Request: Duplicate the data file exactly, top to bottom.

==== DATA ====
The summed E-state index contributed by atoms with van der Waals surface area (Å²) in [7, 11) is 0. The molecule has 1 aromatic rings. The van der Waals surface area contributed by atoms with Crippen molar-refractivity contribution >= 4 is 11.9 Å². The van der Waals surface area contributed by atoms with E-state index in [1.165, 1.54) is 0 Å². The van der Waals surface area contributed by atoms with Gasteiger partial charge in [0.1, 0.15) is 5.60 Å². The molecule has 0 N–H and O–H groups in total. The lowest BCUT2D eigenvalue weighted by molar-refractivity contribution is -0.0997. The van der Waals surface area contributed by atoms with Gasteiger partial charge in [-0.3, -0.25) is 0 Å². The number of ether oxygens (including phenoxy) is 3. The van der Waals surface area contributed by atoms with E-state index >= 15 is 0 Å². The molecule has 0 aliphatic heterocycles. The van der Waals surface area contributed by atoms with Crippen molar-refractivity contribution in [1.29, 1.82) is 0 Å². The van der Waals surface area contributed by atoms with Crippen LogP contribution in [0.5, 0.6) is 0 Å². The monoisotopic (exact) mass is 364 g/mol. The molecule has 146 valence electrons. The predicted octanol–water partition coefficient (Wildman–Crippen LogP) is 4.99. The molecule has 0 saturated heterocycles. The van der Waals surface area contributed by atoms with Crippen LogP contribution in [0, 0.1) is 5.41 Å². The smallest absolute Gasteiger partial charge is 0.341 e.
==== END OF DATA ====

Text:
The summed E-state index contributed by atoms with van der Waals surface area (Å²) in [7, 11) is 0. The molecule has 1 aromatic rings. The van der Waals surface area contributed by atoms with Crippen molar-refractivity contribution >= 4 is 11.9 Å². The van der Waals surface area contributed by atoms with E-state index in [1.165, 1.54) is 0 Å². The van der Waals surface area contributed by atoms with Gasteiger partial charge in [0.1, 0.15) is 5.60 Å². The molecule has 0 N–H and O–H groups in total. The lowest BCUT2D eigenvalue weighted by molar-refractivity contribution is -0.0997. The van der Waals surface area contributed by atoms with Gasteiger partial charge in [-0.3, -0.25) is 0 Å². The number of ether oxygens (including phenoxy) is 3. The van der Waals surface area contributed by atoms with E-state index >= 15 is 0 Å². The molecule has 0 aliphatic heterocycles. The van der Waals surface area contributed by atoms with Crippen molar-refractivity contribution in [1.29, 1.82) is 0 Å². The van der Waals surface area contributed by atoms with Crippen LogP contribution in [0.5, 0.6) is 0 Å². The monoisotopic (exact) mass is 364 g/mol. The molecule has 146 valence electrons. The predicted octanol–water partition coefficient (Wildman–Crippen LogP) is 4.99. The molecule has 0 saturated heterocycles. The van der Waals surface area contributed by atoms with Crippen LogP contribution in [0, 0.1) is 5.41 Å². The smallest absolute Gasteiger partial charge is 0.341 e.